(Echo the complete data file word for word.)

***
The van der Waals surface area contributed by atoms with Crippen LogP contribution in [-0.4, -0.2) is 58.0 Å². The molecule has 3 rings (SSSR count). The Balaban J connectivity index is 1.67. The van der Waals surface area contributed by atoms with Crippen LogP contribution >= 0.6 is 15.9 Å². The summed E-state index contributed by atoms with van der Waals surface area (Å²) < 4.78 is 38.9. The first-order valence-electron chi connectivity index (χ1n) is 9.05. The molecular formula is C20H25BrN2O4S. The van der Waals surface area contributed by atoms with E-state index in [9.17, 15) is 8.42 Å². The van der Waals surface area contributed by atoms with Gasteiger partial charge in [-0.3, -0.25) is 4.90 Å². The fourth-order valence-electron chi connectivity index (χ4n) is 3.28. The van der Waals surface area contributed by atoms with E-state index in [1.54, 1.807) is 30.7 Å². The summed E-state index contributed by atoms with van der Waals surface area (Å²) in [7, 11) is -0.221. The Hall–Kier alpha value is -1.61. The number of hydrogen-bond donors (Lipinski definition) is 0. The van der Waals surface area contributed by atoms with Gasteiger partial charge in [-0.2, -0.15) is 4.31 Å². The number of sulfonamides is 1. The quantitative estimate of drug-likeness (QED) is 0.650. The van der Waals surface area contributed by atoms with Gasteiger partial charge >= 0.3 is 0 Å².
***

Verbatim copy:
The van der Waals surface area contributed by atoms with Crippen LogP contribution in [-0.4, -0.2) is 58.0 Å². The molecule has 3 rings (SSSR count). The Balaban J connectivity index is 1.67. The van der Waals surface area contributed by atoms with Crippen LogP contribution >= 0.6 is 15.9 Å². The summed E-state index contributed by atoms with van der Waals surface area (Å²) < 4.78 is 38.9. The first-order valence-electron chi connectivity index (χ1n) is 9.05. The molecular formula is C20H25BrN2O4S. The van der Waals surface area contributed by atoms with E-state index in [9.17, 15) is 8.42 Å². The van der Waals surface area contributed by atoms with Gasteiger partial charge in [-0.3, -0.25) is 4.90 Å². The fourth-order valence-electron chi connectivity index (χ4n) is 3.28. The van der Waals surface area contributed by atoms with E-state index in [1.54, 1.807) is 30.7 Å². The summed E-state index contributed by atoms with van der Waals surface area (Å²) in [7, 11) is -0.221. The Hall–Kier alpha value is -1.61. The number of hydrogen-bond donors (Lipinski definition) is 0. The van der Waals surface area contributed by atoms with Gasteiger partial charge in [-0.2, -0.15) is 4.31 Å². The number of sulfonamides is 1. The quantitative estimate of drug-likeness (QED) is 0.650. The van der Waals surface area contributed by atoms with Gasteiger partial charge >= 0.3 is 0 Å².